by Corky Carroll
In the early 1960’s surf clubs became popular along the Southern California coast. Many towns had them. Some of the more well-known were Hope Ranch, from Santa Barbara, the Malibu Surfing Association, Dapper Dans, from Manhattan Beach, Bay Area, from all over the South Bay, Seal Beach Surfers, the Hole in the Wall Gang, from Huntington Beach and the Newport Beach Surfing Association. The two biggest would have been the Long Beach Surf Club and the San Diego based Windansea Surf Club. The Windansea Club being the most famous and long lasting, in fact still going today.
I was a member of the Long Beach Surf Club in 1963 and on the team that competed in the big “Malibu Invitational” that year. The top clubs were invited to a contest held at Malibu and everybody wanted to be on a team. This was the only way you were ever going to get to surf the point at Malibu with only you and five other people in the water. We were pretty sure we were going to win the event as we had, at least what we thought was, the strongest team at that time. What we didn’t know was that Chuck Hasley, a notorious San Diego surfer and party animal, had thrown together some of the greatest surfers, and party animals, in the world and had gotten an invite to the event. This was sort of a surprise to everybody. He hired a bus, which left Maynard’s Bar in Pacific Beach at closing time, to take the crew up to Malibu. They had a band in the back, plugged into a generator, and reportedly at least one keg of beer onboard. There is rumor of them hanging Pat Curren out the window naked, so he could pee. This was because the bus driver refused to stop. The team was loaded with the likes of Joey Cabell, Bobby Patterson, Mike Hynson, Skip Frye, Mickey Munoz, Butch Van Artsdalen and a total all-star lineup to fill out the 10-man team.
The bus rolled up to Malibu in the morning, just before the first heats were called. Guys were staggering out and passing out at the same time. We were all in shock. Somehow, someway, that Windansea team put 5 out of 6 guys in the finals and Joey Cabell won it. Butch Van Artsdalen lost his trunks in the paddle relay race. This did nothing to stop him and he completed his leg of the race without them. The Windansea Surf Club won going away.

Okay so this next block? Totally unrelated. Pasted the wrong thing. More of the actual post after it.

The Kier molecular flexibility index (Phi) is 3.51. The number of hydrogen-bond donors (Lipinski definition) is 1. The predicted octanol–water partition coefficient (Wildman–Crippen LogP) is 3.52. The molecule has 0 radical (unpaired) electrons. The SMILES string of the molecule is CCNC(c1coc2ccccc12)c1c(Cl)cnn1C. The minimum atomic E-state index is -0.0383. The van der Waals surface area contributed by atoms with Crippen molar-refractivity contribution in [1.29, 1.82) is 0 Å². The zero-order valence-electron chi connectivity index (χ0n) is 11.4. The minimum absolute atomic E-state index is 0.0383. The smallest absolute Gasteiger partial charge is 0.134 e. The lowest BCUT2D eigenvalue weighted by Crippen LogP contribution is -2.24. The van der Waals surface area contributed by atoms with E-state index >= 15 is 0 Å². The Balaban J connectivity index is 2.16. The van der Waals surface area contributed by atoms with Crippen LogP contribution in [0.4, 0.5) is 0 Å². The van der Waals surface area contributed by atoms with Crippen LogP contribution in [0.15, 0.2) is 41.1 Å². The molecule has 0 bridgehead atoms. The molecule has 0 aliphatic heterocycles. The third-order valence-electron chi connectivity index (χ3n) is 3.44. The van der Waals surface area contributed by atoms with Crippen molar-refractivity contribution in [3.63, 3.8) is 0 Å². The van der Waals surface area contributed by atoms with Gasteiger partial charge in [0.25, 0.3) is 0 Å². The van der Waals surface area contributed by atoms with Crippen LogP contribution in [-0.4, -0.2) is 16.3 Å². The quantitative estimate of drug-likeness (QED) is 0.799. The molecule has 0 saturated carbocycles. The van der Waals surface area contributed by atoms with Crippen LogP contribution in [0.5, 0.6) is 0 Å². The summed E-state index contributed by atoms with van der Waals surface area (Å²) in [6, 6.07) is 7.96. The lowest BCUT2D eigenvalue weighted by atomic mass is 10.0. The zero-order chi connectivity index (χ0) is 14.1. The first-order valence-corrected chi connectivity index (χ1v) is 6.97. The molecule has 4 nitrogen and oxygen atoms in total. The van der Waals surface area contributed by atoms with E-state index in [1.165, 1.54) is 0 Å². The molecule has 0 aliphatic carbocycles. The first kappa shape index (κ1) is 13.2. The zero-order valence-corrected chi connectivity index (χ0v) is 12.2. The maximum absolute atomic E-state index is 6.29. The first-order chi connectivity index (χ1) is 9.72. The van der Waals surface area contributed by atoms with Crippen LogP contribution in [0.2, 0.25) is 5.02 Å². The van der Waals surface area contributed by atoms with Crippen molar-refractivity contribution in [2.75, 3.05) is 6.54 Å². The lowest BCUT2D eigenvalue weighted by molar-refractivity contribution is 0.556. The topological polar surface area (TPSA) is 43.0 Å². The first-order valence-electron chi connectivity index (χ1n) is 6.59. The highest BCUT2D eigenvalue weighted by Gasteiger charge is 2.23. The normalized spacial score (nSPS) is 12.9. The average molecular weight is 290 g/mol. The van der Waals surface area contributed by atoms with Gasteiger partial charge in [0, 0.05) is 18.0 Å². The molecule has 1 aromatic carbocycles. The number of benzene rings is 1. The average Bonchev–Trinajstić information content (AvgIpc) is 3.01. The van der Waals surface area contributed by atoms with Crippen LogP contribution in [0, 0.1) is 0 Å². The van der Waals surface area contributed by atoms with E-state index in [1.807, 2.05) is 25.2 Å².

I was 15 at the time. After seeing this whole thing, I started thinking “now THESE guys are having way more fun than we are.” I wanted to be on THAT team. The next week I jumped ship from the Long Beach club and joined Windansea.
A guy named Thor Svenson, who was evidently a talent agent of some sort, got involved with the Windansea club at that time and did his best to “clean up the image.” This was sort of at that time when there was a big push in surfing, as a whole, to do that kind of thing. Surfers had a bad reputation. I always kinda gravitated to that side of it. Not doing vandalism or anything like that, just the parties and chicks and the whole romantic bohemian kinda vibe. But there were those who felt that if surfing was to ever become any kind of “sport” it needed to have what they thought of as a “better” image. Thor was that guy for the Windansea Surf Club.
Probably my favorite thing about being a member was having my club jacket, t-shirt and patch on my trunks. I was young and proud to be a part of it. Also, it enabled me to surf at Windansea, the La Jolla surf spot, without any grief from the locals. I was an Orange County guy and if you weren’t from San Diego you were not all that welcome to surf there.
By the 1970’s surf clubs sort of faded away, not totally but they certainly didn’t have the charm that they did in the 1960’s. In recent years I see they are slowly making a comeback. This is very cool, I always thought they were a good idea.